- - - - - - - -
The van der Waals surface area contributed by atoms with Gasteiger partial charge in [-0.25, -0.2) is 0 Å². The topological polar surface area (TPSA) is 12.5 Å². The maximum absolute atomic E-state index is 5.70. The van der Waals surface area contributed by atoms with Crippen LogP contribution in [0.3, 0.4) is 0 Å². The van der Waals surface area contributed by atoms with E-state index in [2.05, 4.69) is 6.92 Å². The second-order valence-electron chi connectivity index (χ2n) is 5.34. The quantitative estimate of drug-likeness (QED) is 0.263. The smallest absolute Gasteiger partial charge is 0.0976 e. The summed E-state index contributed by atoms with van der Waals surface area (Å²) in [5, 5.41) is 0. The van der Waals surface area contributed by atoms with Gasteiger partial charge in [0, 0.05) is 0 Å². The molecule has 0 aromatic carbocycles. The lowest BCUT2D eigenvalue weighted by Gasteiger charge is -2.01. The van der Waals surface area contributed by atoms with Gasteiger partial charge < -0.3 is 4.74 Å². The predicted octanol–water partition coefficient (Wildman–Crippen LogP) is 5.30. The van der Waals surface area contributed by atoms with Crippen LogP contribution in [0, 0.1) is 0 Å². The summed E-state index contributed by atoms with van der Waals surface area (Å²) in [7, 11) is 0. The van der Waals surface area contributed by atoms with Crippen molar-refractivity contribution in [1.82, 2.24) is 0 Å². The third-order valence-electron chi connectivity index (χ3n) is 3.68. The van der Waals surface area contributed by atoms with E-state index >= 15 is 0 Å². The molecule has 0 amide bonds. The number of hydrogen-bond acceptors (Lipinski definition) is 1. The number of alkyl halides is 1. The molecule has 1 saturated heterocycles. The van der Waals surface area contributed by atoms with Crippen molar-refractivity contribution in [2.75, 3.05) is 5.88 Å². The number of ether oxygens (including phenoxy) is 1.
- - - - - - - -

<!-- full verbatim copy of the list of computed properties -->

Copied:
The van der Waals surface area contributed by atoms with Gasteiger partial charge in [-0.25, -0.2) is 0 Å². The topological polar surface area (TPSA) is 12.5 Å². The maximum absolute atomic E-state index is 5.70. The van der Waals surface area contributed by atoms with Crippen LogP contribution in [0.3, 0.4) is 0 Å². The van der Waals surface area contributed by atoms with E-state index in [2.05, 4.69) is 6.92 Å². The second-order valence-electron chi connectivity index (χ2n) is 5.34. The quantitative estimate of drug-likeness (QED) is 0.263. The smallest absolute Gasteiger partial charge is 0.0976 e. The summed E-state index contributed by atoms with van der Waals surface area (Å²) in [5, 5.41) is 0. The van der Waals surface area contributed by atoms with Gasteiger partial charge in [0, 0.05) is 0 Å². The molecule has 0 aromatic carbocycles. The lowest BCUT2D eigenvalue weighted by Gasteiger charge is -2.01. The van der Waals surface area contributed by atoms with Gasteiger partial charge < -0.3 is 4.74 Å². The predicted octanol–water partition coefficient (Wildman–Crippen LogP) is 5.30. The van der Waals surface area contributed by atoms with Crippen LogP contribution in [0, 0.1) is 0 Å². The summed E-state index contributed by atoms with van der Waals surface area (Å²) in [7, 11) is 0. The van der Waals surface area contributed by atoms with Crippen molar-refractivity contribution in [1.82, 2.24) is 0 Å². The third-order valence-electron chi connectivity index (χ3n) is 3.68. The van der Waals surface area contributed by atoms with E-state index >= 15 is 0 Å². The molecule has 0 amide bonds. The number of hydrogen-bond acceptors (Lipinski definition) is 1. The number of alkyl halides is 1. The molecule has 1 saturated heterocycles. The van der Waals surface area contributed by atoms with Crippen molar-refractivity contribution in [2.75, 3.05) is 5.88 Å². The number of ether oxygens (including phenoxy) is 1.